FAA Warns Of Reduced Air Services, Delays From Possible Budget Cuts - Business Travel News

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FAA Warns Of Reduced Air Services, Delays From Possible Budget Cuts

February 22, 2013 - 02:35 PM ET

By Jay Boehmer

The Federal Aviation Administration is bracing for sweeping air service reductions and anticipating flight delays should no deal be reached to forestall automatic federal budget cuts set for March 1.

Those cuts include about $600 million from FAA's fiscal year 2013 expenditures. FAA on Friday indicated that it was preparing to shutter as soon as April more than 100 air traffic control facilities at small airports, cut overnight shifts at more than 60 additional airport control towers, reduce "preventive maintenance and support for all air traffic control equipment," and furlough through the end of the fiscal year most of its 47,000 employees "for approximately one day per pay period."

In the event of such measures, "travelers should expect delays," according to a letter sent Friday from Transportation Secretary Ray LaHood and FAA administrator Michael Huerta to such airline organizations as Airlines For America and the National Business Aviation Association. "Flights to major cities like New York, Chicago and San Francisco could experience delays of up to 90 minutes during peak hours because we will have fewer controllers on staff."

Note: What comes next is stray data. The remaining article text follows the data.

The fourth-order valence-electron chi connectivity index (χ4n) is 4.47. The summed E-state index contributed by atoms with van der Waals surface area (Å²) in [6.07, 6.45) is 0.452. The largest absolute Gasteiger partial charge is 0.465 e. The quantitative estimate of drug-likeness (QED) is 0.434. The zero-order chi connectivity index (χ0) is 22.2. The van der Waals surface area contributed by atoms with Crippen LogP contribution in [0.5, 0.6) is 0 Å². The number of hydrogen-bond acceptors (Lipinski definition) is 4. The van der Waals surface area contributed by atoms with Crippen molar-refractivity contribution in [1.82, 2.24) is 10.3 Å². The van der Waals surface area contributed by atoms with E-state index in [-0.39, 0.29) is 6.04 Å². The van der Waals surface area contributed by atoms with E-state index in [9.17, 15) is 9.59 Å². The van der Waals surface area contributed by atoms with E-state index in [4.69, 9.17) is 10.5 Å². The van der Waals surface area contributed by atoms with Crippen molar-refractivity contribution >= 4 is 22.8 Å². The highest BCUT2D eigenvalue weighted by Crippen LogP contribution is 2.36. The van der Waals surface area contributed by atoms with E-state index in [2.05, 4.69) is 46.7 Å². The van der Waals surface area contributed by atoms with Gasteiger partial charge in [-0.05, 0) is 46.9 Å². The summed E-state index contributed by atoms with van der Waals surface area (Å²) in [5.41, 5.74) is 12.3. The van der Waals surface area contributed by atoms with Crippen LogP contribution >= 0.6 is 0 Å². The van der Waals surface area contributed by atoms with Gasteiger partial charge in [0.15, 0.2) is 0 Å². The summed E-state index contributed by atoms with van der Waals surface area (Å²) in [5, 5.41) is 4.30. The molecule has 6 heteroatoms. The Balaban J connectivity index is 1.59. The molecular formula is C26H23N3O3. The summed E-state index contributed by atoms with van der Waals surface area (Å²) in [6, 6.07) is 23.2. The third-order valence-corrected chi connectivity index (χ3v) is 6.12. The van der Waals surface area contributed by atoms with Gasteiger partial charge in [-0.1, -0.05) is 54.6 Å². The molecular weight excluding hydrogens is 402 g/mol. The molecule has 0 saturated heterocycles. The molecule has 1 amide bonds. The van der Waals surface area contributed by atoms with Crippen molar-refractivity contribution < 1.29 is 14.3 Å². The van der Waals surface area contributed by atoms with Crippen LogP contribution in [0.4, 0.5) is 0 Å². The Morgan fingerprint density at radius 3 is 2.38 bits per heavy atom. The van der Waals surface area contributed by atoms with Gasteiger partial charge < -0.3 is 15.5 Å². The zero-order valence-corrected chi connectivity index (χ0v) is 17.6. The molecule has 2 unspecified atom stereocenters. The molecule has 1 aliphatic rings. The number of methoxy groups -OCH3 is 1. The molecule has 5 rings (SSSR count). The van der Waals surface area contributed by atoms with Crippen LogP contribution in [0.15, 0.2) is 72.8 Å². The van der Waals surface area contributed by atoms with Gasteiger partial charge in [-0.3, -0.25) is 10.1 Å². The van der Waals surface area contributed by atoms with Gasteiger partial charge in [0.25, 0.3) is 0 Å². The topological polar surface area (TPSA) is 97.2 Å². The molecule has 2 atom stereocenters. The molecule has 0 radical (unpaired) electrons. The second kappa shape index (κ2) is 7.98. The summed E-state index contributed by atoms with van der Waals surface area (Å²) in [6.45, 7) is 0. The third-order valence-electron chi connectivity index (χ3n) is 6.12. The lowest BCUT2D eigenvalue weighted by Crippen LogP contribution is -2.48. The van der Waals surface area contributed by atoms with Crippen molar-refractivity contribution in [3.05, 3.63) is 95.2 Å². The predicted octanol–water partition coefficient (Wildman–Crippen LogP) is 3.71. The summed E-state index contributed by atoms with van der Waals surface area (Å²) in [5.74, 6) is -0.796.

President Barack Obama also has warned of the impact on the aviation system. In remarks on Feb. 19, he said automatic spending cuts would mean that "air traffic controllers and airport security will see cutbacks, which means more delays at airports across the country."

U.S. Travel president and CEO Roger Dow feared cuts would extend further. "Travel has the very real potential of becoming the face of the March 1 sequester cuts," according to a statement Wednesday. "These across-the-board cuts may punish travelers with flight delays, long security lines at Transportation Security Agency checkpoints and multi-hour waits to clear Customs and Border Protection."

Airlines For America senior vice president of safety, security and operations Dan Elwell during a press briefing Thursday shared a shred of optimism. "We urge and expect that whatever happens will not significantly impact our air travel system," he said. "It's too important."

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